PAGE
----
No use in that. Someone had used the dipper before we got here, so that means Curt is up ahead of us and hes traveling much faster than we could. Well do better to wait right here where theyll find us. Try and make yourselves comfortable.

But the directors last words were of little help. The air was still dry and searing and there was no shelter anywhere. Fires still glowed all over the valley and little clouds of smoke swept around them.

Janet and Helen walked over to the ranchhouse, but the embers were glowing so brightly that it was impossible to get very close.

I ache all over, confessed Helen. When I finally get into bed Im going to sleep the clock around.

Count me in on that program, nodded Janet. Well, we might as well sit down and keep as comfortable as possible.

But they went back to the well for another drink before trying to relax on the ground.

The men were gathered a short distance away, talking in low voices about their harrowing escape. They conversed in monotones that soon lulled the girls tired minds and before she knew it Janet found herself dozing. They were fitful little naps, broken with sudden thoughts of the fire. Then she would snap to complete wakefulness, only to have her fatigue overcome her again. She had dozed perhaps half a dozen times when the increasing chill of the air awakened her.

Helen, curled up on the ground, was breathing steadily and deeply and had not noticed the change in the atmosphere.

Janet scanned the horizon. There was no scarlet in the northwest now only a dense blackness that seemed to be growing thicker. The southeastern sky was still vividly flame seared.

The men had ceased their talking, but an occasional glow of a cigarette marked the dark huddle where they had gathered. A slight snore could be heard and Janet attributed it to their tubby little director. A flash of lightning illumined the mounting clouds and Janet shivered at the thought of a storm sweeping down on them after the fire.

Helen must have felt the shiver run through Janets body for she stirred sleepily.

Ill sleep another hour, she mumbled, and Janet knew her companion thought they were back home. There was no need to awaken Helen now. She might just as well get as much relaxation as possible.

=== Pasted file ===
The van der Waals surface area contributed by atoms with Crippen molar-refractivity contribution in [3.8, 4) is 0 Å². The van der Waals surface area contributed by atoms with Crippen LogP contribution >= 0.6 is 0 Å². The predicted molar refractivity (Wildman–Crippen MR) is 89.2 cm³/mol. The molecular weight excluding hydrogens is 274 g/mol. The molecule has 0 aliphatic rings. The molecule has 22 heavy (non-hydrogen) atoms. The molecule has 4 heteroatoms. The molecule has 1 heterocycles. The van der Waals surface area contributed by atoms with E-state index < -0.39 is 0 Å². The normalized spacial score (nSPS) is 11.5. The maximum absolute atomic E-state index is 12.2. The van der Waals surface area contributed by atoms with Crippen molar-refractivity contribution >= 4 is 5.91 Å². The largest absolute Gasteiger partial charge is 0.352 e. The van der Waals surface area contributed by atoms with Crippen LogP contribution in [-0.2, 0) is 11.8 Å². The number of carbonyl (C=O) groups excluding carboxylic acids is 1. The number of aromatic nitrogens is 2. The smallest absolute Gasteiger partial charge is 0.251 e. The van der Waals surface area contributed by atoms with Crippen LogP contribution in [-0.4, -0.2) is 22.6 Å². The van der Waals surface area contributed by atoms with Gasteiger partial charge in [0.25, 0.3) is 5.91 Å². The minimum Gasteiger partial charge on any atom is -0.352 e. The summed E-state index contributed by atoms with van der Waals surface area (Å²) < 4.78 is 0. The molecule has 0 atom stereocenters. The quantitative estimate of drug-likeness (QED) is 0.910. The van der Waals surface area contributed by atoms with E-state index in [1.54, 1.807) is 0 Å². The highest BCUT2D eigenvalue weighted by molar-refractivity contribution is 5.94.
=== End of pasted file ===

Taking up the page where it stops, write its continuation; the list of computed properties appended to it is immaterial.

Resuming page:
Helen slipped back into a deep sleep and Janet kept a lone vigil. The clouds swept higher and a distant rumble of thunder came down from the hills.

The men were moving restlessly now and Janet could hear Billy Fenstow berating the weather. But there was nothing they could do about it except complain a little and then hope that someone would reach them before the coming storm broke.

Janet wondered how far Curt and the two cowboys who had gone with him had been able to travel. Perhaps their aching feet had forced them to stop. But, knowing Curt, she had a feeling that he would get through and bring help to them as soon as possible.

Helen sat up, rubbing her blood-shot eyes.

More fire? she asked as the rumble of the thunder smote her ears.

Well, not quite that bad. Just a thunderstorm.

Helen shivered. Well catch our death of cold, she groaned, and Janet had to admit that Helens fears were not unwarranted. After the heat of the fire and the fatigue, they would be excellent candidates for severe colds or anything else that happened along.

Several of the men who had been hunting around the ranchyard returned to the well.

Cant even find half a board, one of them reported. The fire swept everything clean.

Billy Fenstow turned to Janet and explained.

I had a couple of the boys out looking for some boards or anything we could use to build a shelter for you girls.

That was thoughtful, replied Janet, but well get along all right.

Billy grumbled to himself. He wasnt so sure. The girls had stood a lot already and there was a limit to their endurance.

A patter of rain struck them, the drops sizzling as they came down on the remains of the ranchhouse.

Janets spirits dropped and for the first time in weeks she felt like having a good, old-fashioned crying spell, but there wasnt any pillow where she could bury her head and she didnt want to cry in front of the men in the company.

The valley was hushed for a moment. Even the thunder was silent in the breathless pause that often comes just before a mid-summer storm vents its fury.